A columnist of heart and mind

A columnist of heart and mind
Interviewing the animals at Children's Fairyland in Oakland. L-R: Bobo the sheep, Gideon the miniature donkey, me, Tumbleweed Tommy the miniature donkey, Juan the alpaca, Coco the pony

Sunday, January 10, 2016

Mind Your Manners

                                           (Above; Emily Post)

Are you dreading the political food fights that seem to be in our future this year? There's not much we can do about them, but how can we make sure they don't spill over into our personal lives and poison our relationships?
I asked one of the Bay Area's premier event producers, Sarah Kidder, who is also an etiquette consultant. Her clients include everyone from corporate CEOs and aging socialites to young children and female ex-cons transitioning back into society.
"First of all, there are some places where you don't want any political conversations at all, like work," she says. "Your job at work is to do your job, not be on a soap box."
But what about family get-togethers?
"That's more complicated. The larger the group, the more difficult it is to have a real discussion about any topic, much less politics, especially in any situation involving alcohol. But if you want to make it through the year with your relationships with family, friends and co-workers in fairly decent shape, here are some tips:
1. Become a master at changing the subject. "The world is full of interesting little distractions that can quickly steer the conversation back to safe territory, like new movies, new TV shows or coffee table books."
2. Remember that people love to talk about their favorite subject: themselves. "If you can't distract Uncle Bob by getting him to talk about the new 'Star Wars' movie, ask him to talk about the first time he saw the original 'Star Wars.' That way, he'll still be the center of attention, which is what he really wants, but he can talk about something less confrontational -- himself."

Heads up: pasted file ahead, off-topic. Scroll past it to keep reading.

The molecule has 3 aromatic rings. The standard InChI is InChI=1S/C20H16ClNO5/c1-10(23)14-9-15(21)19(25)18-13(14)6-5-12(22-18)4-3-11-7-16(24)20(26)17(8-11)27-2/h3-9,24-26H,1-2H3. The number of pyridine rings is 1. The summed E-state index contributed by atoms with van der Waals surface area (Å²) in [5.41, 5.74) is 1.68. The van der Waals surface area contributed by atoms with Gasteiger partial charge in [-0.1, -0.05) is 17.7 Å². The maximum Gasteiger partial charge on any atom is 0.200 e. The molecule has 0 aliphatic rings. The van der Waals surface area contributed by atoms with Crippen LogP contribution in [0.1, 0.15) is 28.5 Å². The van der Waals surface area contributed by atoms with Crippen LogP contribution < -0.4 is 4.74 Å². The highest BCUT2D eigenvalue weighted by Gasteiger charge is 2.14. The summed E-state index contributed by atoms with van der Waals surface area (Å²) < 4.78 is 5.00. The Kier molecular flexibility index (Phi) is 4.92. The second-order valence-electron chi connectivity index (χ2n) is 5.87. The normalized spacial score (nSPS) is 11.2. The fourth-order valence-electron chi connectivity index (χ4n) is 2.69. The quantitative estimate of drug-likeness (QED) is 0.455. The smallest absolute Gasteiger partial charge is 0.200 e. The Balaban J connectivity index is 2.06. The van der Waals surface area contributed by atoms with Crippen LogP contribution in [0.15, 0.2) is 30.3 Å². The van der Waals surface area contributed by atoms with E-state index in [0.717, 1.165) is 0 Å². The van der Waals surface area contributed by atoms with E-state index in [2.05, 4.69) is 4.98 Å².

3. But what if Uncle Bob is insulting other people at the table? "Don't confront him about it. It's rude to call someone out for being rude. It doesn't help matters because it's shaming him, and making him angry makes moving on from the moment even more difficult."
4. Does that mean there's nothing you can do if he keeps ranting about Donald Trump or Barack Obama? "Not at all. In my family, I have found that all the power is not with the rude person; it's with the polite people because they can raise an eyebrow, change the subject or ignore him in a quiet way that shames him into changing his behavior. Never underestimate the power of a grandmother's raised eyebrow."
 5. But what if you really like Uncle Bob and want to set him straight on the facts? "Wait until you're one-on-one. Then you trot out my secret weapon -- the compliment sandwich. First, you compliment him: 'Wow, it sounds like you've really put a lot of thought into that.' Then you say, 'I've recently come across an article on the subject that you might find interesting. I know how much you like to keep informed.' Then you close the compliment sandwich by adding, 'But you've probably already seen that.'"

6. And what about your own behavior? "What we think we're saying, what we're actually saying and what is being heard are often three separate things. Even polite people can get stressed out or sick or distracted. So if you say something rude yourself, own up to it and say you're sorry, even if it's a week later."

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